The Urban Peak program located in both Denver and Colorado Springs has been around since 1988. It’s a special place for youth experiencing homelessness and is the only nonprofit that provides full coverage, such as shelters and education, for those between the ages of 15 and 24 in Colorado state. “Our goal is to help youth overcome real life challenges and become self-sufficient adults,” says Kim Easton, CEO of Urban Peak. Each year The Joseph Family foundation hosts a charity fashion show called Urban Nights, to help raise money and awareness for these youth. You can purchase your tickets here.
This year the event will take place on August 26, at Mile High Stadium located at 2027 West Lower Colfax Avenue in Denver. Admission begins at 6 p.m. for sponsors, patrons and VIP guest. General admission follows at 7 p.m. with a red carpet entrance. It’s a night full of fashion with a runway show presenting the best from local designers and boutiques. There will also be a silent auction with donated gifts and art-work by the youths themselves. While this show is all glitz and glam, the main idea is to give back to the Denver community and help Urban Peak provide services such as overnight shelters and street outreach programs for youth experiencing homelessness. These services can really affect lives and bring change to the future. We wanted to showcase how Urban Peak has really changed lives of past and current youth experiencing homelessness. So we spoke with Jacob from last year’s program and Gina Yanez, a current program participant about their experiences at Urban Peak, their utilization of shelters and education programs as well as what they see in their futures.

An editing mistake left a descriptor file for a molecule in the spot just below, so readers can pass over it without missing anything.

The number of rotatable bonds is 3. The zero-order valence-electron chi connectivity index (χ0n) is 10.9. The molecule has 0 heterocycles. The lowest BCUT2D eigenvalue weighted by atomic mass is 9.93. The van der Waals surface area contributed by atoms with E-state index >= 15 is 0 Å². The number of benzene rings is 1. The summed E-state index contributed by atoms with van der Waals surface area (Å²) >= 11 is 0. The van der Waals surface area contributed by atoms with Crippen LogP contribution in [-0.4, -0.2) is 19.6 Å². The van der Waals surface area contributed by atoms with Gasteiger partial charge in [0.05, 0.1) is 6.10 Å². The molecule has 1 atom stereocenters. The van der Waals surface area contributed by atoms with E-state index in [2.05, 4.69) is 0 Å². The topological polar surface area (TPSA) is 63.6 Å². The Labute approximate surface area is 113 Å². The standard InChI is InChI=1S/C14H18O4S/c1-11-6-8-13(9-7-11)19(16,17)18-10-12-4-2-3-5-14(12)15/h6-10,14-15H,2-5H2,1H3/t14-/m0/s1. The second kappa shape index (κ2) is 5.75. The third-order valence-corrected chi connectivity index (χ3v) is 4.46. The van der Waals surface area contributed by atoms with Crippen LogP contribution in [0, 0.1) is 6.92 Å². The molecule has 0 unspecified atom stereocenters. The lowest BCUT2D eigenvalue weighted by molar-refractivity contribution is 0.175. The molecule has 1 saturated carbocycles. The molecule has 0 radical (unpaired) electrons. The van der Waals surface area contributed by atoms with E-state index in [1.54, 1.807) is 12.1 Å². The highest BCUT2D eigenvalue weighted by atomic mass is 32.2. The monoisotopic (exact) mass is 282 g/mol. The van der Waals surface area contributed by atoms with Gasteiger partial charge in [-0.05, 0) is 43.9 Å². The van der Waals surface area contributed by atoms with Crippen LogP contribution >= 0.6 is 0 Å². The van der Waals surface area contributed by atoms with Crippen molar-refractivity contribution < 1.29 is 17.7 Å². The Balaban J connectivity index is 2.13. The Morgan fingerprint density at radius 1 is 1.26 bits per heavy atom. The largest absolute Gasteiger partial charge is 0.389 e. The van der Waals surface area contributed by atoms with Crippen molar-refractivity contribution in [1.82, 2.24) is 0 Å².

303 Magazine: Tell us a little bit about yourself and your background.
Yanez: My name is Gina Yanez and I am 20 yeas old. I was born in Texas but moved to Colorado and have lived here most of my life. My parents are separated, which has always been a complicated story, but they stayed together for the sake of us kids. I have a brother, sister, little brother, and two cats. We’ve had our ups and downs throughout the years but have always made it through the hard times together.